Posts Tagged ‘child support’

How is Establishing Paternity Beneficial for my Child?

Tuesday, May 5th, 2015

por_Dudlo_RayAuthor: Raymond P. Dudlo (bio)

Phone: 812.452.3529

Email:[email protected]

A father’s paternity can be established by the following:

  1. If the child was born of the mother and father’s marriage,
  2. If the parents are unmarried and they sign a paternity affidavit, or
  3. A court establishes paternity.  Establishing paternity will primarily focus on establishing a child support and parenting time order for the child.  Generally, upon establishing paternity the father will be ordered to pay child support to the mother and will have regular parenting time with the child.  Public policy believes that both of these are of great benefit because the child will be able to establish a meaningful relationship with their father and the child’s caretaker will receive financial aid to help care for the child. (more…)

Parenting Time Cannot Be Bargained Away

Tuesday, October 7th, 2014

por_Lonnberg_Kelly_AAuthor: Kelly Lonnberg (bio)

Phone: 812.452.3505

Email: [email protected]

In perhaps the most publicized family law case in recent times, the Indiana Supreme Court has reaffirmed long-established law that any agreement to contract away child support rights is directly contrary to the public policy of protecting the welfare of children and is therefore void. Visitation rights and child support rights are separate issues, and both are rights possessed by the child. Indiana code 31-17-4-2 provides that parenting time should not be restricted unless time spent with that parent might endanger a child’s physical health or impair the child’s emotional development. Additionally, the child has a right to receive financial support from both parents. These rights should not be co-mingled by trading parenting time for reduced or eliminated support orders. Justice David of the Indiana Supreme Court issued a strongly worded opinion including, “The concept of parents negotiating away parenting time as a means to limit the obligation to pay child support is repugnant and contrary to public policy. Attorneys should refuse to be part of such discussion and should advise their clients that any such discussion is unacceptable.”  Perkinson v.  Perkinson, 989 N.E.2d 758 (Ind. 2013). (more…)

Back to School Shopping – Hidden Conflicts for Many Families

Tuesday, October 29th, 2013

Back to school shopping for your kids is an expensive time of the year. Back to school costs seem to be the biggest source of conflict outside of the payment of extracurricular costs. (more…)

Major Change to Indiana Child Support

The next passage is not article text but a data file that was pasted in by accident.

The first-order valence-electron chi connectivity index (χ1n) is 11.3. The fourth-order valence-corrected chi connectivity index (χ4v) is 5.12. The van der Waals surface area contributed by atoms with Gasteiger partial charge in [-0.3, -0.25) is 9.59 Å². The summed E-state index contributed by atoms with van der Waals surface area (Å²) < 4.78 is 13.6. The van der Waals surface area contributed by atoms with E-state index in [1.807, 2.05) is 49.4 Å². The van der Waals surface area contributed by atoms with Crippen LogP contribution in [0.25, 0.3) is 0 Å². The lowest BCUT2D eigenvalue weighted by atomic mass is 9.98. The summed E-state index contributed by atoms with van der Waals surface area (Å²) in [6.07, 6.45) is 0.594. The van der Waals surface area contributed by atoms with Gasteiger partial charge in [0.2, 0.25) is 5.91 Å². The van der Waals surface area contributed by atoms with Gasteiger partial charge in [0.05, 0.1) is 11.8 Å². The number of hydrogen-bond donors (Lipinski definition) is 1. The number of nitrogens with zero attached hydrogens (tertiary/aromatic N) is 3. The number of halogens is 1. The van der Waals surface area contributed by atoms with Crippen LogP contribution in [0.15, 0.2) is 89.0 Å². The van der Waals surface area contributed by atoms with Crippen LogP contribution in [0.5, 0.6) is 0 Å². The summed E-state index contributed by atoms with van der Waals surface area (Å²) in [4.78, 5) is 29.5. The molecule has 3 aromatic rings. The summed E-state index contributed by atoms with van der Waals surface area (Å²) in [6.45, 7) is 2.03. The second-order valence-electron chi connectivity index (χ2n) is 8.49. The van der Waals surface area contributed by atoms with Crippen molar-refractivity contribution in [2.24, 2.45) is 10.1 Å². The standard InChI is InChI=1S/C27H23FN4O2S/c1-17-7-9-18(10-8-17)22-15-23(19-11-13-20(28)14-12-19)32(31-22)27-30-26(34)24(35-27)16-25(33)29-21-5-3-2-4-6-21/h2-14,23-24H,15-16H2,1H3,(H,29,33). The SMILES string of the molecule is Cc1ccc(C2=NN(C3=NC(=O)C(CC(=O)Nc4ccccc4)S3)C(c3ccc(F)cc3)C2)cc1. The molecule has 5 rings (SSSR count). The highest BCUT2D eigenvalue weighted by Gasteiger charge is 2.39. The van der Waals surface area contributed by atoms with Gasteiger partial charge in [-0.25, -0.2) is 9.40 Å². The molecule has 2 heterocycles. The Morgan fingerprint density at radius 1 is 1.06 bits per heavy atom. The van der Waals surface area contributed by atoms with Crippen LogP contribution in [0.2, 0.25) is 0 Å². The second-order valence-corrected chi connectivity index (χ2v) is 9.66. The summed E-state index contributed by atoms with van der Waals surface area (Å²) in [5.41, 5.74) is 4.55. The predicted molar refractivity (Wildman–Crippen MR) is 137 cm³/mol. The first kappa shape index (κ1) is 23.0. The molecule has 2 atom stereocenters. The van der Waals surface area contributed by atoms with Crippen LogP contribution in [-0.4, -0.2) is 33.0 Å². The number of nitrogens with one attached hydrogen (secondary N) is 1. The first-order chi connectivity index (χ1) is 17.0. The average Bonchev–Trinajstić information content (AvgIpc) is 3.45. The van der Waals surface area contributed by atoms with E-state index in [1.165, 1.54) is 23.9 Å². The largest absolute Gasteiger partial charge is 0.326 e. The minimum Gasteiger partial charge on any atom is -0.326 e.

Tuesday, March 20th, 2012

As I am writing this, a bill is on the Governor’s desk amending Indiana Code 31-14-11-18 to terminate child support when a child turns 19 years of age.  Under the current statute, child support terminates in Indiana at age 21.  This revision will bring Indiana into line with the majority of states where support ends earlier than age 21.  (more…)

An Out of State Move Can Affect Your Child Support Rights

Thursday, March 8th, 2012

The laws vary greatly from state to state with regard to the calculation of child support.  In the State of Indiana, child support presumptively continues until a child reaches age 21; however, in many states support automatically terminates at age 18 or upon graduation from high school.  Also, the State of Indiana is in the minority of states providing that parents may be ordered to contribute to their children’s college education costs.

A move out of state, particularly if neither parent continues to reside in the State of Indiana, can potentially jeopardize the primary custodial parent’s support entitlement under Indiana law.  If both parties move out of Indiana, a “home state” test is used to determine to which state the case should transfer.  Any modifications of the support order may be applied under the new state law.

A move by either parent will also trigger that parent’s obligation to file a Notice of Relocation with the court and provide the other parent with a copy.  It is no longer only the custodial parent’s obligation to file Notices of Relocation, and it is no longer the law that a move must be out of state or greater than one hundred miles before the notice is required.  Parenting time schedules and even custody can be revisited upon a parent’s move out of state.

If you are contemplating a move out of state and have an existing State of Indiana custody, parenting time, or child support order, it is advisable to speak with an attorney beforehand.  A member of the Family Law Section would be happy to discuss these issues with you.